Blow­ing the lid off Lans­downe

Con­struc­tion un­earths blasts from the past

Ottawa Citizen - - SPORTS - KELLY EGAN

They’re cut­ting a big chunk from the roof on the north-side grand­stand at Frank Clair Sta­dium, ex­pos­ing old, rusty bones. So we pick through them. There is some­thing grav­i­ty­de­fy­ing about the roof, an­gled like some gi­ant trap door, mouth wide open, about to slam shut and swal­low 15,000 peo­ple in the stands.

It is one of the more dis­tinc­tive features of our sky­line and, come to think, there aren’t many cities in Canada that com­bine a 10,000-seat hockey arena with the main stand for foot­ball or soc­cer or con­certs.

(In an era of sin­gle-use sta­di­ums, it was prob­a­bly a wise use of pub­lic money, roughly $9.5 mil­lion for the whole works, built in 1966-67.)

The de­sign came from a prom­i­nent B.C. ar­chi­tect, Ger­ald Hamil­ton, who told the Cit­i­zen in 1968 that he’d ac­tu­ally done the con­cept draw­ing on the back of a place­mat at a restau­rant. Orig­i­nally, it was for a com­bined arena and sta­dium in Burn­aby, B.C. that never came to pass.

Hamil­ton, who died in 1999, called the build­ing a “world­first” and de­scribed it as “plas­tic, con­tem­po­rary” ar­chi­tec­ture. A fan of so-called New For­mal­ism, he also de­signed the plan­e­tar­ium in Van­cou­ver and many other land­marks on the West Coast.

The gird­ers, we all have seen, are not only mas­sive but fas­tened at a freaky an­gle, es­ti­mated to be 170 de­grees, as though about to fall from the sky. The pieces were from Do­min­ion Bridge Ltd., so big they had to come from Mon­treal via the Ot­tawa River and the Rideau Canal on a fleet of barges.

The gird­ers weighed as much as 55 tons each, with the to­tal amount of steel in the struc­ture re­ported to be 4,000 tons.

It went up in two big stages: seven weeks in the fall of 1966 and 10 weeks from De­cem­ber through to Fe­bru­ary 1967.

The barge trip was, only in hind­sight, an amus­ing de­liv­ery.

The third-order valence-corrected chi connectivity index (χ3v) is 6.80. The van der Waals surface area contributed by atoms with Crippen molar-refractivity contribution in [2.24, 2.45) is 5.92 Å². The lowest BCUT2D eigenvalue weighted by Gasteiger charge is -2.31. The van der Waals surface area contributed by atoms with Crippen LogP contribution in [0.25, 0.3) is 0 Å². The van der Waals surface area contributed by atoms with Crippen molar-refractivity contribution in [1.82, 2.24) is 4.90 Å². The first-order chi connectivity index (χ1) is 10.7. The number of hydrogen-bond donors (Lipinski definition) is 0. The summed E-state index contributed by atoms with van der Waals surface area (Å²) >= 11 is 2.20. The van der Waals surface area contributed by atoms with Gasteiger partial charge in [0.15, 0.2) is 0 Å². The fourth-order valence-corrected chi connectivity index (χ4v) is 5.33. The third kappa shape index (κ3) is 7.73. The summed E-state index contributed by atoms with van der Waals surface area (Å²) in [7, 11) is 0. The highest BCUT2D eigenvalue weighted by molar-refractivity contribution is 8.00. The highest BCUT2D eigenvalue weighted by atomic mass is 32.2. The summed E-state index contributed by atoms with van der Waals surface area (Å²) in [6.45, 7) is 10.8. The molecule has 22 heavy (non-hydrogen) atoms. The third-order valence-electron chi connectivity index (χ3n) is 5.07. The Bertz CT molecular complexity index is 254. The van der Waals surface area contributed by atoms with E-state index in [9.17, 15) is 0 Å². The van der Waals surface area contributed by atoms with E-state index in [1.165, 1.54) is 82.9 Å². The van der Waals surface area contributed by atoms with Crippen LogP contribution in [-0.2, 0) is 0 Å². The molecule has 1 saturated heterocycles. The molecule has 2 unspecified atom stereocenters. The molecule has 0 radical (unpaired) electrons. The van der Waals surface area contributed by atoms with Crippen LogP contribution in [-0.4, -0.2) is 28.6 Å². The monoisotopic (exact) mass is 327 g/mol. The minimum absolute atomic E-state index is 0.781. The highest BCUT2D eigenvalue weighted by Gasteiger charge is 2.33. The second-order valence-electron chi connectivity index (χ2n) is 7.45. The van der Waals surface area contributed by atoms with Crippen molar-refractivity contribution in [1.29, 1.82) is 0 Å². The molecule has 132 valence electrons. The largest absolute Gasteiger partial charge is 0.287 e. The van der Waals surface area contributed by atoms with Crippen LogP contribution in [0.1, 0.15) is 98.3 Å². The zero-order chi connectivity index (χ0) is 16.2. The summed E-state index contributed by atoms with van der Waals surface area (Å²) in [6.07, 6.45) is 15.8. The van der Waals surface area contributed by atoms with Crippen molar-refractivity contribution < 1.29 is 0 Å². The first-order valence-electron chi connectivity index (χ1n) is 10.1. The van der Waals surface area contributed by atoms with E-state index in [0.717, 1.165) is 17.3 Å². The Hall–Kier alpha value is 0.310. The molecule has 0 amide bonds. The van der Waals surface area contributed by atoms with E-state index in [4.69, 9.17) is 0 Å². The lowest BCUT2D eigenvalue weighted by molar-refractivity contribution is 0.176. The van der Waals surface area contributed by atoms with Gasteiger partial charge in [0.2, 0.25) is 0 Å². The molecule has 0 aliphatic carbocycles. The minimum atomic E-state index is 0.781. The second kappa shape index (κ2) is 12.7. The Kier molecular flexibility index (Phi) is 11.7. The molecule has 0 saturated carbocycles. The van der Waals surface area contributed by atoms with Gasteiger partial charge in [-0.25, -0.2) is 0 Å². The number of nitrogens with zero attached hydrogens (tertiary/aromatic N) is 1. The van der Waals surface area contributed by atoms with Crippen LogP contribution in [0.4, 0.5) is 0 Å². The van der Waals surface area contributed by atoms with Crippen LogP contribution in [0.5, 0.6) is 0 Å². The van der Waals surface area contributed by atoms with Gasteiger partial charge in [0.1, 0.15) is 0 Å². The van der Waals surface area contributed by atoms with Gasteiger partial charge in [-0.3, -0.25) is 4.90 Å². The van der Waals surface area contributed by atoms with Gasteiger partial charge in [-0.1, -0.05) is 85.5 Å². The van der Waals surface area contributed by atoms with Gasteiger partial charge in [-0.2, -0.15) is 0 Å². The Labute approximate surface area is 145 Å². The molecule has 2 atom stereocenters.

The Cit­i­zen re­ported in Au­gust 1966 that the locks by the Château Lau­rier — ac­cord­ing to plans — could ac­com­mo­date a barge 33 feet wide. But there may have been some shift­ing since Col. John By’s time. When the barge ar­rived, it was six inches too wide, forc­ing a last-minute ad­just­ment to squeeze through.

The Civic Cen­tre was part of a city cen­ten­nial project and, as hap­pens with too many cooks, much was done at the last minute to mark an oc­ca­sion we had 100 years to get ready for. The tone dur­ing con­struc­tion, ac­cord­ing to re­ports, was one of con­trolled panic.

Con­sider that the first hockey game was Dec. 29, 1967, just barely un­der the wire to make it a “cen­ten­nial” event. The Ot­tawa 67s lost 4-2 to the Mon­treal Ju­nior Cana­di­ens be­fore 9,000 fans.

There was the odd hic­cup. As many as 1,000 fans had nowhere to sit be­cause seat in­stal­la­tion was not com­plete. Por­ta­ble chairs were toted over from an­other build­ing on the grounds. Owner Howard Dar­win even turned away a stand­ing room rush, not want­ing to add to first-night chaos.

But peo­ple made do. The open­ing, gen­er­ally speak­ing, was judged a tri­umph.

In as much as it looks like an im­mov­able hulk, some pa­trons have no­ticed the sta­dium ac­tu­ally sways a lit­tle. A con­cert by the Ti­juana Brass in 1967 had cus­tomers won­der­ing about the vi­bra­tions they could feel in their seats.

No wor­ries, said the builders: blame the sound waves.

There was the usual hand-wring­ing and flip-flop­ping at city coun­cil. Mayor Don Reid had to squeeze $1 mil­lion from the feds, thanks to a pitch to Prime Min­is­ter Lester Pear­son, who was keen on a re­spectable 100th birth­day in the cap­i­tal.

(Ot­tawa also got the Grey Cup that year and 31,358 fans at­tended the game on Dec. 2 at Lans­downe, won by Hamil­ton, 24-1 over Saskatchewan.)

The politi­cians, of course, were wor­ried about risk. There was pes­simism about whether the build­ing would be fin­ished on time, on bud­get and whether the op­er­at­ing costs would crip­ple the tax­pay­ers. Sound fa­mil­iar?

Some com­fort was drawn by bring­ing in lo­cal ar­chi­tects James Craig and Michael Kohler to su­per­vise con­struc­tion and keep the trains run­ning on time.

As so of­ten hap­pens with big projects, there were sideshows along the way. The roof leaked, for one thing. Craig and Kohler were sued for li­bel by an un­happy en­gi­neer who had done the orig­i­nal de­sign for the steel. A jury first awarded a record set­tle­ment, but this was even­tu­ally over­turned at the Supreme Court of Canada.

In 45 years, there is much water un­der the bridge.

So shorten the roof, bring on the rain. Or did no one think of such a thing?

The mas­sive steel sup­ports for the Ot­tawa Civic Cen­tre were so large they had to come from Mon­treal via the Ot­tawa River and the Rideau Canal on a fleet of barges.

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